During the past six months, the world has become infinitely more familiar with charts and graphs. COVID-19 and its associated “curves” and “spikes” are prominent conversation points in our daily lives as well as our boardrooms.
It’s comforting to think that with precautions like physical distancing, proper masking and — hopefully — a future vaccine, the COVID-19 curve will flatten and, someday, end. However, it’s essential to acknowledge that a second curve, the COVID mental health crisis curve, is already forming. That, too, will cost lives if we don’t make concerted efforts to treat it.
Some 60% of Americans report negative mental health impacts during the pandemic, with a recent study showing 25% of all adults reporting depression symptoms. We know from studies conducted following previous pandemics, including this century’s SARS outbreak, that the adverse mental health effects of a pandemic can last at least one to three years following the completion of an event, which in COVID-19’s case we don’t even appear to be nearing yet. Anxiety, depression, substance use and even thoughts of self-harm or suicide are possible outcomes. These are topics we should be prepared to discuss now with our employees, communities and families.
As a former child and adolescent behavioral health provider and now CEO of Burrell Behavioral Health, I’m often asked how we can help individuals — especially children — navigate this mental health crisis. Some answers might be simpler than you think.
At Burrell, we discourage the use of the term social distancing. We want everyone to remain physically distant but remain socially connected in whatever ways you can. Online platforms, appropriate outdoor get-togethers and even good, old-fashioned phone calls are great ways to connect while protecting your health. Check in with someone every day, even if you think they may not need it. It could be you who needs it.
Secondly, take the time to listen. Within our own families and our businesses, open, non-judgmental communication is the surest way to ensure everyone feels heard, validated, safe, supported and connected. These are major trauma-informed care elements, which Burrell incorporates into every service we provide for clients and with our 1,600 employees. Over the past six months, we have held at least a dozen system- or region-wide Zoom calls to discuss topics ranging from masking to local health department guidelines, to the operational and financial impacts of COVID, cultural needs and more. Honest conversations and hard questions are welcomed. These calls have been invaluable to our leadership team and our employees in establishing trust and increasing buy-in, during a time when both have been critical to our ability to serve our clients.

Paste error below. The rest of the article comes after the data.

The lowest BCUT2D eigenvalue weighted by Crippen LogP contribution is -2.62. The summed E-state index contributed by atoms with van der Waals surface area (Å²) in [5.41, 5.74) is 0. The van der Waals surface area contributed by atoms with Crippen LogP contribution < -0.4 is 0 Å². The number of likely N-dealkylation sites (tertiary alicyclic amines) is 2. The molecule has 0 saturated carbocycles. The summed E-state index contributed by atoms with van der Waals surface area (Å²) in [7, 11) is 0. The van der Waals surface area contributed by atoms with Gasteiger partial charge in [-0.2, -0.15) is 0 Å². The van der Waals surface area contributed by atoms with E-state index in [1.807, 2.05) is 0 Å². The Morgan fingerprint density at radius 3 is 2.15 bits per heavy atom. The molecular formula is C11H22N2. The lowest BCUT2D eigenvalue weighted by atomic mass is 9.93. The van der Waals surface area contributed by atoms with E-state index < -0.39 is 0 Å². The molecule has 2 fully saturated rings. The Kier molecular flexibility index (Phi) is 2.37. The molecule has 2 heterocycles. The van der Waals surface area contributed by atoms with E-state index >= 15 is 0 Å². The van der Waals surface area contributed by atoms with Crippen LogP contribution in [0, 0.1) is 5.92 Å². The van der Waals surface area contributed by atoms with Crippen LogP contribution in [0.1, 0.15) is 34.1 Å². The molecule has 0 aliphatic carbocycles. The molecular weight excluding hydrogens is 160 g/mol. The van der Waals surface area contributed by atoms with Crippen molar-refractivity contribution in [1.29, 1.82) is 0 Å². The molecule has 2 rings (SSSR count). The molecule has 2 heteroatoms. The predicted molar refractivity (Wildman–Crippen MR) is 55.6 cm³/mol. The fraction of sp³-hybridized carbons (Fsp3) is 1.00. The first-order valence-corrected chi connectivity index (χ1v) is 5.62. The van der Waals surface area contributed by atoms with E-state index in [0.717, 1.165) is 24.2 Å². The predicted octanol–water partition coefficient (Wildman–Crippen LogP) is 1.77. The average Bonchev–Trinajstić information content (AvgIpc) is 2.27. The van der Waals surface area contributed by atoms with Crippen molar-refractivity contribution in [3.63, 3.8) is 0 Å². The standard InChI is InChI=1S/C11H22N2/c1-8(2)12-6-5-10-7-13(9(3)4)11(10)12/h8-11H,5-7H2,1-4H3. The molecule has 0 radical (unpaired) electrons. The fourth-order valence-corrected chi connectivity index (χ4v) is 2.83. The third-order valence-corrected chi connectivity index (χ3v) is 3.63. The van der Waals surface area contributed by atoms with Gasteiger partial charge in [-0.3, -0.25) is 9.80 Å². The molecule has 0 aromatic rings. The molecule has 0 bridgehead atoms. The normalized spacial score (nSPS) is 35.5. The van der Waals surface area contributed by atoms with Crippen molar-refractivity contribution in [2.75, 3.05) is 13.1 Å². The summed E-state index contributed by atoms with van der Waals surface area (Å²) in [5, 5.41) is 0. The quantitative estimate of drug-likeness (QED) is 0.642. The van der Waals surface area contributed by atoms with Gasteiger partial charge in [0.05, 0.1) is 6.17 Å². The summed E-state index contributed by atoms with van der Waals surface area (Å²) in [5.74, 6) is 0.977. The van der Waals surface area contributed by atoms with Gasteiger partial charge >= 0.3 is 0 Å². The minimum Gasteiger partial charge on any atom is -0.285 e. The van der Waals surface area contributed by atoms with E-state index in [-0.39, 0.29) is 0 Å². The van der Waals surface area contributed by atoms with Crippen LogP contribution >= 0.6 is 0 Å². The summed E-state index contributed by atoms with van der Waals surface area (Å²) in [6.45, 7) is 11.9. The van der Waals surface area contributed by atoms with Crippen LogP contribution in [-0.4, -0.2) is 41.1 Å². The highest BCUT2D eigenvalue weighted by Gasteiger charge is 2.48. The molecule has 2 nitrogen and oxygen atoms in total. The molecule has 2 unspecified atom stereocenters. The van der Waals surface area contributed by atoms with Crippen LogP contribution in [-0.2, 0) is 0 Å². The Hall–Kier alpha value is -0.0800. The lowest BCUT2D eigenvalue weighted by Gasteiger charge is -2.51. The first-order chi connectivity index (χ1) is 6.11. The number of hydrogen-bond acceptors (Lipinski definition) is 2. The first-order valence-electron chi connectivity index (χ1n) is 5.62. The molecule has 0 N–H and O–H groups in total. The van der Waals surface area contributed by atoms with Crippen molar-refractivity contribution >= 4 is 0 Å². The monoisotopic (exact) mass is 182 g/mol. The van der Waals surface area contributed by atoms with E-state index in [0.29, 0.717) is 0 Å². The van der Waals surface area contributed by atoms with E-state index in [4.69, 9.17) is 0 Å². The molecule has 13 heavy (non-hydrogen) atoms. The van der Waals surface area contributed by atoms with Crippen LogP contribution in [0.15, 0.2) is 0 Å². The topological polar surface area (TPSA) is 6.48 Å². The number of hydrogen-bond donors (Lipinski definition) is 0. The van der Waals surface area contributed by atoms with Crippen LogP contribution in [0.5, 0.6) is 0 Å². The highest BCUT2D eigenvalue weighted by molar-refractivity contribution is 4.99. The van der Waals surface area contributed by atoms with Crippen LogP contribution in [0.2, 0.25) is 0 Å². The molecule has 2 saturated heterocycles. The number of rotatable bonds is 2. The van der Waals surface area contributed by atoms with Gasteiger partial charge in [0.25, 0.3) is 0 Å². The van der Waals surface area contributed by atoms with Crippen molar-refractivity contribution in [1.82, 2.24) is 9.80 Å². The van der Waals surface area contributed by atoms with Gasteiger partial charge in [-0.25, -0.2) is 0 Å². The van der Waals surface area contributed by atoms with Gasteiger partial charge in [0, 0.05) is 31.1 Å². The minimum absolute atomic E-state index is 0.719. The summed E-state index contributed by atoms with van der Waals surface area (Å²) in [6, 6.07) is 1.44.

We also launched the Be Well Community at the outset of COVID, a live event on our Facebook page every day at 12:45 p.m. and open to our communities. We encourage you to share this resource with your businesses, clients and families for a daily dose of self-care, behavioral health best practices, and maybe even a laugh (or tear) or two.
Finally, I cannot overstate the importance of remaining connected to behavioral health services. Finding appropriate care has never been easier, faster or more accepted. When Burrell merged with Arkansas-based nonprofit Youth Bridge in mid-2019, we did so because of Youth Bridge’s decades of service to Northwest Arkansas. We’re proud to continue this tradition and augment it with our areas of expertise, including outpatient psychiatry and therapy services for youth and adults, in our eight-county Arkansas service area. I know I speak for Burrell and our regional counterparts in the behavioral health industry when I say we are committed to serving everyone in need of help during this time.
Through compassion, connection and openness, we will get through this second curve of COVID together.
Dr. C.J. Davis is president & CEO of Springfield, Mo.-based Burrell Behavioral Health, which merged with Youth Bridge Inc. in May 2019. He can be reached via Twitter @cjdavisBBH. The opinions expressed are those of the author.